The Shanghai Tunnels or the Portland Underground consist of tunnel passages that connect the old town of Portland (Chinatown) with the central downtown area of Portland. The basement floors of many bars and hotels in the city center were connected to the promenade of the Willamette River by the tunnels, so that the supplies from ships docking there could be brought directly to the basement for storage. These catacombs can be visited today as part of various guided tours. There is also a museum to learn more about this part of Portland's history, where decency and morality were in short supply, at least in the Shanghai Tunnel.
- Portland City Hall: Portland City Hall is the seat of the city council. In addition to being home to the city council, it's also a historic building from 1895 that is on the National Register of Historic Places.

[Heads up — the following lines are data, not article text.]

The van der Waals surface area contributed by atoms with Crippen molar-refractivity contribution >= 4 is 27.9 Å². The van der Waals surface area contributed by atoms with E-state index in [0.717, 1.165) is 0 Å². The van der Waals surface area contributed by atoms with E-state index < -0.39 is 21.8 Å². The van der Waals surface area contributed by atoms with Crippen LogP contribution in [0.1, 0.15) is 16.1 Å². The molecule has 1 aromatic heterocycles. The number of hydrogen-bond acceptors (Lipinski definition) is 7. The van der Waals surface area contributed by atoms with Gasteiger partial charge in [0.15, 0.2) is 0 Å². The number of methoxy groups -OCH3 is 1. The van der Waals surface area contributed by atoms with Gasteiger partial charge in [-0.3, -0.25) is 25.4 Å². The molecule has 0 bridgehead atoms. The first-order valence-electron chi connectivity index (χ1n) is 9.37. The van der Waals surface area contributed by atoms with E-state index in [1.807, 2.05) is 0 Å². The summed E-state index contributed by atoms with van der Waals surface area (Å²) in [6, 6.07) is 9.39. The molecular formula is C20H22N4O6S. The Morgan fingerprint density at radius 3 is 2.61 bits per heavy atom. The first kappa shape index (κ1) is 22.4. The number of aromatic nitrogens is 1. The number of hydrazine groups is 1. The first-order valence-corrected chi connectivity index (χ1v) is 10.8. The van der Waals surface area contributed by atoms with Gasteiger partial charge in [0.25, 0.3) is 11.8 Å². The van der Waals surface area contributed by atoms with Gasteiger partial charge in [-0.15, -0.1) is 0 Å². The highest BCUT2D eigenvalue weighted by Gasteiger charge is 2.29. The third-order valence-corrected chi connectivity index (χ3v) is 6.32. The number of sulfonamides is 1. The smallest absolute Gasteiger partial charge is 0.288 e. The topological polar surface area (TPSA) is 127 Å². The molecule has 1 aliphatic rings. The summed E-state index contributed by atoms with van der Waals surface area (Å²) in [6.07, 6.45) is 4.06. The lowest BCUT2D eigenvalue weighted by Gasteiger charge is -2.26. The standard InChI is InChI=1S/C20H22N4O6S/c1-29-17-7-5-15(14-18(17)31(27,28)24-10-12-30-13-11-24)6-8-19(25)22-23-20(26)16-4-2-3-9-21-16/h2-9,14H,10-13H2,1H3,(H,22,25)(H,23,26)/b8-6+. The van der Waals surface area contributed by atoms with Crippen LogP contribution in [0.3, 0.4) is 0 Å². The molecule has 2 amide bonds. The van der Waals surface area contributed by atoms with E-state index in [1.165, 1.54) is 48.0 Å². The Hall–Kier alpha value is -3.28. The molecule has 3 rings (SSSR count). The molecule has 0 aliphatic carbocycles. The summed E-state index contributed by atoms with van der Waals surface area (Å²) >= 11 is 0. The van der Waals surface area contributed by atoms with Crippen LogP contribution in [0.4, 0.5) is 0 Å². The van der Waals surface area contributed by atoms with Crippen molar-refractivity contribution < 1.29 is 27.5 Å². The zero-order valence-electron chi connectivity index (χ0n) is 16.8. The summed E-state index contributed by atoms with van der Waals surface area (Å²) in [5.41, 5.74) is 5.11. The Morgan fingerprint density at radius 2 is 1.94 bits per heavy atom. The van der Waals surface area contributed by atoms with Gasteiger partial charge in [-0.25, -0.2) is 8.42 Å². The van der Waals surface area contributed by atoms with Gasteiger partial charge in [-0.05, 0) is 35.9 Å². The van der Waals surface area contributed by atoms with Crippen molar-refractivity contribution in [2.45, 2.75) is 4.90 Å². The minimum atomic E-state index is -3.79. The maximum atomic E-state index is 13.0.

Must-see museums in Portland
- Pittock Mansion: The Pittock Mansion, built in 1914, tells the story of Portland's transformation from a pioneering city to a modern, industrialized city through the history and legacy of one of its most influential families, the Pittocks. The house was saved from demolition in 1964 by committed citizens. Today the manor house and the surrounding property are accessible as a museum. The Pittock-Mansion impresses with its impressive architecture and 23 rooms full of antiques and works of art. Pittock Mansion hosts changing historical exhibitions that allow visitors to learn more about the lives of residents of the city, Oregon, and the United States. Pittock Mansion is particularly beautiful at Christmas time when the house is festively decorated.